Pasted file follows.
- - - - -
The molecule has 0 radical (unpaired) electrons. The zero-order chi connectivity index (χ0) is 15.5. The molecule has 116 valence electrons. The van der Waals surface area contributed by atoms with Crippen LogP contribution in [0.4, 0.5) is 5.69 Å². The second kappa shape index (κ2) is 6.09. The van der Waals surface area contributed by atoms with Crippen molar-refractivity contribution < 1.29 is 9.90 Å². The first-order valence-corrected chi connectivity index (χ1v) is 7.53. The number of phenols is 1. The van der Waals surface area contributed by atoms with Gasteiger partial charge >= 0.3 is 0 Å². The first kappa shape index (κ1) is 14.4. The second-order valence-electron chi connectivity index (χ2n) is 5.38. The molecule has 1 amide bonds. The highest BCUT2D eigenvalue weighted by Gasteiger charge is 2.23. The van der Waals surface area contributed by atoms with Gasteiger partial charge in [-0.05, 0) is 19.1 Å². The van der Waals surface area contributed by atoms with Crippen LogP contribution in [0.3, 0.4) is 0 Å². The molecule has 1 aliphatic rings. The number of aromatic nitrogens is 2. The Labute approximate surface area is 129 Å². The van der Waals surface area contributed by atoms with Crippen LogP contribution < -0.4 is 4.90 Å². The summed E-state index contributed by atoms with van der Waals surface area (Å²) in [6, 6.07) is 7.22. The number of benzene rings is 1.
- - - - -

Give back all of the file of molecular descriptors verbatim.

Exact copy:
The molecule has 0 radical (unpaired) electrons. The zero-order chi connectivity index (χ0) is 15.5. The molecule has 116 valence electrons. The van der Waals surface area contributed by atoms with Crippen LogP contribution in [0.4, 0.5) is 5.69 Å². The second kappa shape index (κ2) is 6.09. The van der Waals surface area contributed by atoms with Crippen molar-refractivity contribution < 1.29 is 9.90 Å². The first-order valence-corrected chi connectivity index (χ1v) is 7.53. The number of phenols is 1. The van der Waals surface area contributed by atoms with Gasteiger partial charge >= 0.3 is 0 Å². The first kappa shape index (κ1) is 14.4. The second-order valence-electron chi connectivity index (χ2n) is 5.38. The molecule has 1 amide bonds. The highest BCUT2D eigenvalue weighted by Gasteiger charge is 2.23. The van der Waals surface area contributed by atoms with Gasteiger partial charge in [-0.05, 0) is 19.1 Å². The van der Waals surface area contributed by atoms with Crippen LogP contribution in [0.3, 0.4) is 0 Å². The molecule has 1 aliphatic rings. The number of aromatic nitrogens is 2. The Labute approximate surface area is 129 Å². The van der Waals surface area contributed by atoms with Crippen LogP contribution < -0.4 is 4.90 Å². The summed E-state index contributed by atoms with van der Waals surface area (Å²) in [6, 6.07) is 7.22. The number of benzene rings is 1.